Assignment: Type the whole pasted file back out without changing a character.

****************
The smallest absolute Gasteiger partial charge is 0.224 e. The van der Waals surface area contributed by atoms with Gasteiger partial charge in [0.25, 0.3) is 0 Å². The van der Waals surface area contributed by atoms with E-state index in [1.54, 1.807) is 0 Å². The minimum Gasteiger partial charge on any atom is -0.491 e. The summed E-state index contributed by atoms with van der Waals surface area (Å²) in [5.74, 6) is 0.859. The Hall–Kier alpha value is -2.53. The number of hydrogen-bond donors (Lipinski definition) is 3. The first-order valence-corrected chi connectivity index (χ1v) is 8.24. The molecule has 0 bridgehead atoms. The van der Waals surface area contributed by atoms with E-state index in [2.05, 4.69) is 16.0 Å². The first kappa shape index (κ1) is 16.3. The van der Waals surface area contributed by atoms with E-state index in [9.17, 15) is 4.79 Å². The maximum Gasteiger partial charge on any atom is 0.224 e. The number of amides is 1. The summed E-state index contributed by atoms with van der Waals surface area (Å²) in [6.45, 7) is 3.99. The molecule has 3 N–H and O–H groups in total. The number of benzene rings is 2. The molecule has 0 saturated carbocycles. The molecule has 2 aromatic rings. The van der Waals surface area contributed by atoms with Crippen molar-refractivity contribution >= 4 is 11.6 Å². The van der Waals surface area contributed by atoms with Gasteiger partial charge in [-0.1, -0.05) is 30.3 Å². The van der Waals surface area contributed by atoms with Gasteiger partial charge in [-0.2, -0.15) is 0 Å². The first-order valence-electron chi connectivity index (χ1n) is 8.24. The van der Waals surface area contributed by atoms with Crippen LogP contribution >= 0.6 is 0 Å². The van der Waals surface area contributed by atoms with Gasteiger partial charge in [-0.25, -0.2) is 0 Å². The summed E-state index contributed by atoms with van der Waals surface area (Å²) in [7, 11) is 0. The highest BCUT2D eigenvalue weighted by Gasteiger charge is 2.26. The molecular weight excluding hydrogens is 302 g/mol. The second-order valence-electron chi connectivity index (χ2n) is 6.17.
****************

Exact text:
The smallest absolute Gasteiger partial charge is 0.224 e. The van der Waals surface area contributed by atoms with Gasteiger partial charge in [0.25, 0.3) is 0 Å². The van der Waals surface area contributed by atoms with E-state index in [1.54, 1.807) is 0 Å². The minimum Gasteiger partial charge on any atom is -0.491 e. The summed E-state index contributed by atoms with van der Waals surface area (Å²) in [5.74, 6) is 0.859. The Hall–Kier alpha value is -2.53. The number of hydrogen-bond donors (Lipinski definition) is 3. The first-order valence-corrected chi connectivity index (χ1v) is 8.24. The molecule has 0 bridgehead atoms. The van der Waals surface area contributed by atoms with E-state index in [2.05, 4.69) is 16.0 Å². The first kappa shape index (κ1) is 16.3. The van der Waals surface area contributed by atoms with E-state index in [9.17, 15) is 4.79 Å². The maximum Gasteiger partial charge on any atom is 0.224 e. The number of amides is 1. The summed E-state index contributed by atoms with van der Waals surface area (Å²) in [6.45, 7) is 3.99. The molecule has 3 N–H and O–H groups in total. The number of benzene rings is 2. The molecule has 0 saturated carbocycles. The molecule has 2 aromatic rings. The van der Waals surface area contributed by atoms with Crippen molar-refractivity contribution >= 4 is 11.6 Å². The van der Waals surface area contributed by atoms with Gasteiger partial charge in [-0.1, -0.05) is 30.3 Å². The van der Waals surface area contributed by atoms with Gasteiger partial charge in [-0.2, -0.15) is 0 Å². The first-order valence-electron chi connectivity index (χ1n) is 8.24. The van der Waals surface area contributed by atoms with Crippen LogP contribution >= 0.6 is 0 Å². The van der Waals surface area contributed by atoms with Gasteiger partial charge in [-0.25, -0.2) is 0 Å². The summed E-state index contributed by atoms with van der Waals surface area (Å²) in [7, 11) is 0. The highest BCUT2D eigenvalue weighted by Gasteiger charge is 2.26. The molecular weight excluding hydrogens is 302 g/mol. The second-order valence-electron chi connectivity index (χ2n) is 6.17.